Does rigidity in structure of muscarinic agonists and antagonists reflect drug specificity?

A. Fisher, S. Abraham, C. Lachman, Y. Lass, S. Akselrod, E. Akerman, S. Cohen

Research output: Contribution to journalArticlepeer-review

Abstract

The present work is an attempt to elucidate: (1) whether highly rigid structural analogs of acetylcholine are still capable of activating the muscarinic receptor; (2) whether such analogs, be they agonists or antagonists, discriminate among the various ACh-mediated functions, thereby providing a tool for the study of a possible receptor heterogeneity; (3) whether structural rigidity is a significant factor in the kinetics of drug-receptor interaction. To this end, we investigated some properties of drugs in the spiro-(1,3-dioxolane-4,3')-quinuclidine system (SDQ) which embodies the muscarinic pharmacophore in a framework of utmost rigidity. Wherever possible, these properties were compared with those of a closely related but more flexible analog. Variation in effect between members of a rigid-flexible pair or among drugs of varying rigidity is considered to reflect varying affinities towards various sites of action. 2-Methyl-spiro-(1,3-dioxolane-4,3')-quinuclidine (AF-30) is a weak but selective muscarinic agonist. It can be viewed as a highly rigid version of 3-acetoxyquinuclidine (3-AcQ) and it can be used as a probe for detection of heterogeneity among muscarinic receptors. AF-30 is equipotent with 3-AcQ in causing tremors (mice), but has 1/17th the activity of 3-AcQ in the guinea-pig ileum, 1/30th in lowering blood pressure (cats) and 1/10th in inducing analgesia (mice). 2-Diphenylmethyl-spiro(1,3-dioxolane-4',3)-quinuclidine (AF-41) and 2.2-diphenyl-spiro-(1,3-dioxolane-4,3')-quinuclidine (AF-32 are potent antagonists and possess KD values in the same range as those of the more flexible congener 3-diphenylacetoxy-quinuclidine (AF-43) and atropine (0.6--2 nM) but with koff = 0.1 msec-1 (AF-41) and koff = 1 msec-1 (AF-43) (carp atrium). Thus, duration of drug action of drug action at the receptor is a function of structural rigidity in the drug molecule, termination of action being fastest with the flexible molecules. Differences in rigidity among various antagonists also find expression in an unequal distribution of potencies in various tests; thus the rigid antagonists differentiate between two central effects in mice, viz., prevention of oxotremorine-induced tremors and fall from the rotating rod by a factor of 1:20 (especially AF-41 versus AF-43), whereas the more flexible antagonists (AF-43, atropine or even 3-quinuclidinyl-benzilate) do not show such as a selectivity. The existence of heterogenous muscarinic receptors can be inferred from data presented. Both theoretical and practical implications are discussed.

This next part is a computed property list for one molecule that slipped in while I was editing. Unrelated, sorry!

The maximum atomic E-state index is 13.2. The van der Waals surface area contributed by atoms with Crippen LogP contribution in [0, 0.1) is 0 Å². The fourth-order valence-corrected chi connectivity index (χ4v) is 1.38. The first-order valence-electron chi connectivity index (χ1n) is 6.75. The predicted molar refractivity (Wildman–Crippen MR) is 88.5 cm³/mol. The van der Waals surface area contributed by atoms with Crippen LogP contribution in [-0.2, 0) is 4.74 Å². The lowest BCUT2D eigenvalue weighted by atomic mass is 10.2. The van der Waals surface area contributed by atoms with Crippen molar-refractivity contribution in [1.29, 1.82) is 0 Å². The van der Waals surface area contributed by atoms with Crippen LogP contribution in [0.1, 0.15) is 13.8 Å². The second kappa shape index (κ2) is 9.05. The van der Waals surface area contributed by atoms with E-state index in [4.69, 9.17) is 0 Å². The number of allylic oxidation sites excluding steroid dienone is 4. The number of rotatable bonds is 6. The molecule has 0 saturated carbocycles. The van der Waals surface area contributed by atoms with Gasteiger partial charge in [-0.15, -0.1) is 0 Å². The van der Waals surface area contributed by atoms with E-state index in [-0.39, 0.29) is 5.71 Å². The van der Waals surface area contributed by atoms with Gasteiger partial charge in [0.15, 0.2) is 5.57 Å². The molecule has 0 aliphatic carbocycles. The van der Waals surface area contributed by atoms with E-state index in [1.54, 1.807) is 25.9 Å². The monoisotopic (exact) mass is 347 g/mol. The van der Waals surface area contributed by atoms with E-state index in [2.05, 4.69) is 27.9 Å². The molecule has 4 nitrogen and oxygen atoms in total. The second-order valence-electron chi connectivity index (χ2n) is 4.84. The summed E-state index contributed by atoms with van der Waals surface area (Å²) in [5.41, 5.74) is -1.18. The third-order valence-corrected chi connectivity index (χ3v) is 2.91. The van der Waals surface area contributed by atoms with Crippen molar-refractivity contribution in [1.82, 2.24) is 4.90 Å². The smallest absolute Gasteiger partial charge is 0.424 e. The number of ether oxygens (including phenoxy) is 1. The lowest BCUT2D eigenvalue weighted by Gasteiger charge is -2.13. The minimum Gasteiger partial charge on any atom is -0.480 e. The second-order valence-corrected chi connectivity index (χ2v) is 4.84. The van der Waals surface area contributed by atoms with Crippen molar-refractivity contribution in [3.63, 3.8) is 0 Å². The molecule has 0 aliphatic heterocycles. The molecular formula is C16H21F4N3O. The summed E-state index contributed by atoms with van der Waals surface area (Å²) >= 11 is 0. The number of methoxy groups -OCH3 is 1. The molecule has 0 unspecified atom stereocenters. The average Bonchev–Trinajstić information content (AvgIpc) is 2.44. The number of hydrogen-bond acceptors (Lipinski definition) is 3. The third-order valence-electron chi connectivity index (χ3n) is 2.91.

Original languageEnglish
Pages (from-to)41-54
Number of pages14
JournalMonographs in neural sciences
Volume7
StatePublished - 1980

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